Subject(s)
COVID-19 , Malaria , Antibodies, Viral , Humans , Malaria/diagnosis , Nigeria , SARS-CoV-2 , Sensitivity and Specificity
5.
Clin Infect Dis ; 72(10): e448-e457, 2021 05 18.
Article in English | MEDLINE | ID: covidwho-1232180

ABSTRACT

BACKGROUND: The Diamond Princess cruise ship was the site of a large outbreak of coronavirus disease 2019 (COVID-19). Of 437 Americans and their travel companions on the ship, 114 (26%) tested positive for severe acute respiratory syndrome coronavirus 2 (SARS-CoV-2). METHODS: We interviewed 229 American passengers and crew after disembarkation following a ship-based quarantine to identify risk factors for infection and characterize transmission onboard the ship. RESULTS: The attack rate for passengers in single-person cabins or without infected cabinmates was 18% (58/329), compared with 63% (27/43) for those sharing a cabin with an asymptomatic infected cabinmate, and 81% (25/31) for those with a symptomatic infected cabinmate. Whole genome sequences from specimens from passengers who shared cabins clustered together. Of 66 SARS-CoV-2-positive American travelers with complete symptom information, 14 (21%) were asymptomatic while on the ship. Among SARS-CoV-2-positive Americans, 10 (9%) required intensive care, of whom 7 were ≥70 years. CONCLUSIONS: Our findings highlight the high risk of SARS-CoV-2 transmission on cruise ships. High rates of SARS-CoV-2 positivity in cabinmates of individuals with asymptomatic infections suggest that triage by symptom status in shared quarters is insufficient to halt transmission. A high rate of intensive care unit admission among older individuals complicates the prospect of future cruise travel during the pandemic, given typical cruise passenger demographics. The magnitude and severe outcomes of this outbreak were major factors contributing to the Centers for Disease Control and Prevention's decision to halt cruise ship travel in US waters in March 2020.


Subject(s)
COVID-19 , Ships , Diamond , Disease Outbreaks , Humans , Quarantine , SARS-CoV-2 , Travel , United States/epidemiology
6.
J Clin Microbiol ; 59(7): e0051421, 2021 06 18.
Article in English | MEDLINE | ID: covidwho-1186207

ABSTRACT

Accurate SARS-CoV-2 serological assays are critical for COVID-19 serosurveillance. However, previous studies have indicated possible cross-reactivity of these assays, including in areas where malaria is endemic. We tested 213 well-characterized prepandemic samples from Nigeria using two SARS-CoV-2 serological assays, Abbott Architect IgG and Euroimmun NCP IgG assay, both targeting SARS-CoV-2 nucleocapsid protein. To assess antibody binding strength, an avidity assay was performed on these samples and on plasma from SARS-CoV-2 PCR-positive persons. Thirteen (6.1%) of 212 samples run on the Abbott assay and 38 (17.8%) of 213 run on the Euroimmun assay were positive. Anti-Plasmodium IgG levels were significantly higher among false positives for both Abbott and Euroimmun; no association was found with active Plasmodium falciparum infection. An avidity assay using various concentrations of urea wash in the Euroimmun assay reduced loosely bound IgG: of 37 positive/borderline prepandemic samples, 46%, 86%, 89%, and 97% became negative using 2 M, 4 M, 5 M, and 8 M urea washes, respectively. The wash slightly reduced avidity of antibodies from SARS-CoV-2 patients within 28 days of PCR confirmation; thereafter, avidity increased for all urea concentrations except 8 M. This validation found moderate to substantial cross-reactivity on two SARS-CoV-2 serological assays using samples from a setting where malaria is endemic. A simple urea wash appeared to alleviate issues of cross-reactivity.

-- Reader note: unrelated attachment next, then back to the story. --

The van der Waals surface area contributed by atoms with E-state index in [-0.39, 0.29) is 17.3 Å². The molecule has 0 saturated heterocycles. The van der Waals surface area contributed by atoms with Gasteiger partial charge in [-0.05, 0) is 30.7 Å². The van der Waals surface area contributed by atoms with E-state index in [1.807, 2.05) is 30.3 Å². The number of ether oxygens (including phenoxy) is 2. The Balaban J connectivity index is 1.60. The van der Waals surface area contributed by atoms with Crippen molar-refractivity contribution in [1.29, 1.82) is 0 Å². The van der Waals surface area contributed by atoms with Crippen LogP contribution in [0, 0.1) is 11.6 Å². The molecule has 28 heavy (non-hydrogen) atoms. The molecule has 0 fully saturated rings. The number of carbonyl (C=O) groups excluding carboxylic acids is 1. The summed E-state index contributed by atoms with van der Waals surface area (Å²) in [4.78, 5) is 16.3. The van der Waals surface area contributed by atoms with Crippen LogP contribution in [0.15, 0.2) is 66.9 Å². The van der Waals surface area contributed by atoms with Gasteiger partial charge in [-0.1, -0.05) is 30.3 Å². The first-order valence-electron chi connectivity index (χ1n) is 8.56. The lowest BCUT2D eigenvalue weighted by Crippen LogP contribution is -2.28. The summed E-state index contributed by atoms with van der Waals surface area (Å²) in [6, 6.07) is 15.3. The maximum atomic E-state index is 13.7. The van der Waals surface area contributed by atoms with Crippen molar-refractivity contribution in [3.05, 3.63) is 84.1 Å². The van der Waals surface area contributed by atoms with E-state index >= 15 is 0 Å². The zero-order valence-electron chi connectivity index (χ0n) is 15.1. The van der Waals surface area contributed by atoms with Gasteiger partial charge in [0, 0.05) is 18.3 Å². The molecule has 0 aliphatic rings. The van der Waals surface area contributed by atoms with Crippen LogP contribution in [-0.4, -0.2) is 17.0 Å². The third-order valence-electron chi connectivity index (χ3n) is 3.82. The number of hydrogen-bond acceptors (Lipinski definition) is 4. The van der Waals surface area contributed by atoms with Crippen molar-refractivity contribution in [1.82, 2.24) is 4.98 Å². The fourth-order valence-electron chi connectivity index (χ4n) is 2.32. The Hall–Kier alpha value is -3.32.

Subject(s)
COVID-19 , Malaria , Antibodies, Viral , Humans , Malaria/diagnosis , Nigeria , SARS-CoV-2 , Sensitivity and Specificity
7.
Emerg Infect Dis ; 27(3): 710-718, 2021 03.
Article in English | MEDLINE | ID: covidwho-1054979

ABSTRACT

Public health travel restrictions (PHTR) are crucial measures during communicable disease outbreaks to prevent transmission during commercial airline travel and mitigate cross-border importation and spread. We evaluated PHTR implementation for US citizens on the Diamond Princess during its coronavirus disease (COVID-19) outbreak in Japan in February 2020 to explore how PHTR reduced importation of COVID-19 to the United States during the early phase of disease containment. Using PHTR required substantial collaboration among the US Centers for Disease Control and Prevention, other US government agencies, the cruise line, and public health authorities in Japan. Original US PHTR removal criteria were modified to reflect international testing protocols and enable removal of PHTR for persons who recovered from illness. The impact of PHTR on epidemic trajectory depends on the risk for transmission during travel and geographic spread of disease. Lessons learned from the Diamond Princess outbreak provide critical information for future PHTR use.


Subject(s)
COVID-19/transmission , Communicable Diseases, Imported/prevention & control , Disease Outbreaks/prevention & control , Quarantine , Travel , Adolescent , Adult , Aged , Aged, 80 and over , Child , Child, Preschool , Female , Government , Humans , Male , Middle Aged , Risk Factors , Ships , United States/epidemiology , Young Adult